A while back, we had a customer with a production server exhibiting a curious problem: performance would start well after an application server restart, but over a few days, and sometimes over a single day under heavy load, response times would become longer, until the system would become unresponsive.
Over weeks we analyzed logs files, trying to figure out whether there were unusual patterns in the user requests. We also connected monitoring tools and a profiler to the production system in order to see whether the VM was running out of memory or other resources.
Unfortunately, in spite of a number of false leads, we could not figure out anything conclusive. It was as if the system just became slower for no good reason!
Luckily, after a good deal of additional Googling, we figured out that the culprit was JBoss, or rather, a combination of a particular version of JBoss (JBoss AS 7.1.1.Final) and a particular version of the Java virtual machine (Java 7). 
This version of JBoss forces the
-XX:+TieredCompilation VM option behind the scene, and this option is the direct cause of the problem. It is supposed to improve performance, but turns out to have a very serious adverse effect instead.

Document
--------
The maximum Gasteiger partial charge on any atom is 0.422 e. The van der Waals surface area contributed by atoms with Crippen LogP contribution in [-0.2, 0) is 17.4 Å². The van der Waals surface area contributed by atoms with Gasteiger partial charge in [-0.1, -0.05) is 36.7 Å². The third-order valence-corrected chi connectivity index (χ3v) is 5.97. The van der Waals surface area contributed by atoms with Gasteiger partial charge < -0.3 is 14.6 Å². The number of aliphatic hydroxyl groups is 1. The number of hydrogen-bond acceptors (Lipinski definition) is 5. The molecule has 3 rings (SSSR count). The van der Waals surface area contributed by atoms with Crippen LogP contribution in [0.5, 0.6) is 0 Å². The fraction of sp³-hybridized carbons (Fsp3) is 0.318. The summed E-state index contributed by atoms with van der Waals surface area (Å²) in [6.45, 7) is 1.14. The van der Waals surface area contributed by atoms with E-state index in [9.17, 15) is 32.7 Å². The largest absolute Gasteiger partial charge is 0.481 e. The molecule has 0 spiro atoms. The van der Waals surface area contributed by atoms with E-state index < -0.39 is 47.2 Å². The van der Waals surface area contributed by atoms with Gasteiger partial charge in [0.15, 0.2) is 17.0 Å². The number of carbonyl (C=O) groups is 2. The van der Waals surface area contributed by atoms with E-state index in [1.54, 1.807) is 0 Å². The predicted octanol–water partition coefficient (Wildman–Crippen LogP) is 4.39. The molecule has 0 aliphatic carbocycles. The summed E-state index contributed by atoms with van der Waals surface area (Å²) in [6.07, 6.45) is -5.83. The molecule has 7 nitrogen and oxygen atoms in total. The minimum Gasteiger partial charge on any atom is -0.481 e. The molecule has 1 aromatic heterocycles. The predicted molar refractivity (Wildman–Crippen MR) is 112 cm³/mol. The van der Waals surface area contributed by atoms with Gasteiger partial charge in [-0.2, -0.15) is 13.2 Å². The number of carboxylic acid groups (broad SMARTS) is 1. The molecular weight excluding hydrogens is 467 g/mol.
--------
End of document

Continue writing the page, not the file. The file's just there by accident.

Practically, the issue is solved very easily by setting
Clearly, it was wrong of JBoss to set this option by default, and it seems that this was reverted in subsequent versions of the application server. But many organizations are still using JBoss AS 7.1.1.Final, even though it is more than three years old now, and we hope that this post will be useful to somebody else.
Here are some useful links on this issue: ↩
This option is activated by default with Java 8, and it might be that Java 8 fixes the issues associated with it, but we haven’t tested that. ↩